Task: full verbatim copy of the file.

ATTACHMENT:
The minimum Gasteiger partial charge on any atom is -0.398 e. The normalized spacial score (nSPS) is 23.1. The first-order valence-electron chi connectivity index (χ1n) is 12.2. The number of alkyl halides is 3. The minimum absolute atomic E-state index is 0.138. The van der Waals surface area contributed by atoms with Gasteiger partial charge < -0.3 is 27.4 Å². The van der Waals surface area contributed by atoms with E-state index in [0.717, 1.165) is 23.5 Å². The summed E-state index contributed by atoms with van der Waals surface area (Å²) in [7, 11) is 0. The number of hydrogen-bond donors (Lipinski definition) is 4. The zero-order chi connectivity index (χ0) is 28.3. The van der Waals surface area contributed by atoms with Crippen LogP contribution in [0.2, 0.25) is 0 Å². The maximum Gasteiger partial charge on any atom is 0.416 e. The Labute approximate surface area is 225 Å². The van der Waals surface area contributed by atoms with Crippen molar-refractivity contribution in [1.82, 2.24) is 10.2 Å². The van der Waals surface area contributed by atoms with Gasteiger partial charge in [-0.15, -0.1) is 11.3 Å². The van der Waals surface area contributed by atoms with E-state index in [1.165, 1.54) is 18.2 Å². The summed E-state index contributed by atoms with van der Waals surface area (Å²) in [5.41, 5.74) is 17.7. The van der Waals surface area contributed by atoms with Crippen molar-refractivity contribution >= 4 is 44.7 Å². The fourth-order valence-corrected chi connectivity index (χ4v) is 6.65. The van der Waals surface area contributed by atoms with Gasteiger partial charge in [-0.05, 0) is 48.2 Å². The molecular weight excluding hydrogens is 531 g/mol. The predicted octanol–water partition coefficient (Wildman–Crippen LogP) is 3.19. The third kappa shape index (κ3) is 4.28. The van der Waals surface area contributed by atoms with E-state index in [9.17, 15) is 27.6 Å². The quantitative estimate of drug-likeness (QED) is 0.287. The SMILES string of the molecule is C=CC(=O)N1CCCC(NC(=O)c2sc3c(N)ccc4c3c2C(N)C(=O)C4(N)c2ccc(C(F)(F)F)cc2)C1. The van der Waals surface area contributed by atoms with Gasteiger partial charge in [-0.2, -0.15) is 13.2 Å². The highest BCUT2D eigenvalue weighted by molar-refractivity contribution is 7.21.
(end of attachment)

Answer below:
The minimum Gasteiger partial charge on any atom is -0.398 e. The normalized spacial score (nSPS) is 23.1. The first-order valence-electron chi connectivity index (χ1n) is 12.2. The number of alkyl halides is 3. The minimum absolute atomic E-state index is 0.138. The van der Waals surface area contributed by atoms with Gasteiger partial charge < -0.3 is 27.4 Å². The van der Waals surface area contributed by atoms with E-state index in [0.717, 1.165) is 23.5 Å². The summed E-state index contributed by atoms with van der Waals surface area (Å²) in [7, 11) is 0. The number of hydrogen-bond donors (Lipinski definition) is 4. The zero-order chi connectivity index (χ0) is 28.3. The van der Waals surface area contributed by atoms with Crippen LogP contribution in [0.2, 0.25) is 0 Å². The maximum Gasteiger partial charge on any atom is 0.416 e. The Labute approximate surface area is 225 Å². The van der Waals surface area contributed by atoms with Crippen molar-refractivity contribution in [1.82, 2.24) is 10.2 Å². The van der Waals surface area contributed by atoms with Gasteiger partial charge in [-0.15, -0.1) is 11.3 Å². The van der Waals surface area contributed by atoms with E-state index in [1.165, 1.54) is 18.2 Å². The summed E-state index contributed by atoms with van der Waals surface area (Å²) in [5.41, 5.74) is 17.7. The van der Waals surface area contributed by atoms with Crippen molar-refractivity contribution >= 4 is 44.7 Å². The fourth-order valence-corrected chi connectivity index (χ4v) is 6.65. The van der Waals surface area contributed by atoms with Gasteiger partial charge in [-0.05, 0) is 48.2 Å². The molecular weight excluding hydrogens is 531 g/mol. The predicted octanol–water partition coefficient (Wildman–Crippen LogP) is 3.19. The third kappa shape index (κ3) is 4.28. The van der Waals surface area contributed by atoms with E-state index in [9.17, 15) is 27.6 Å². The quantitative estimate of drug-likeness (QED) is 0.287. The SMILES string of the molecule is C=CC(=O)N1CCCC(NC(=O)c2sc3c(N)ccc4c3c2C(N)C(=O)C4(N)c2ccc(C(F)(F)F)cc2)C1. The van der Waals surface area contributed by atoms with Gasteiger partial charge in [-0.2, -0.15) is 13.2 Å². The highest BCUT2D eigenvalue weighted by molar-refractivity contribution is 7.21.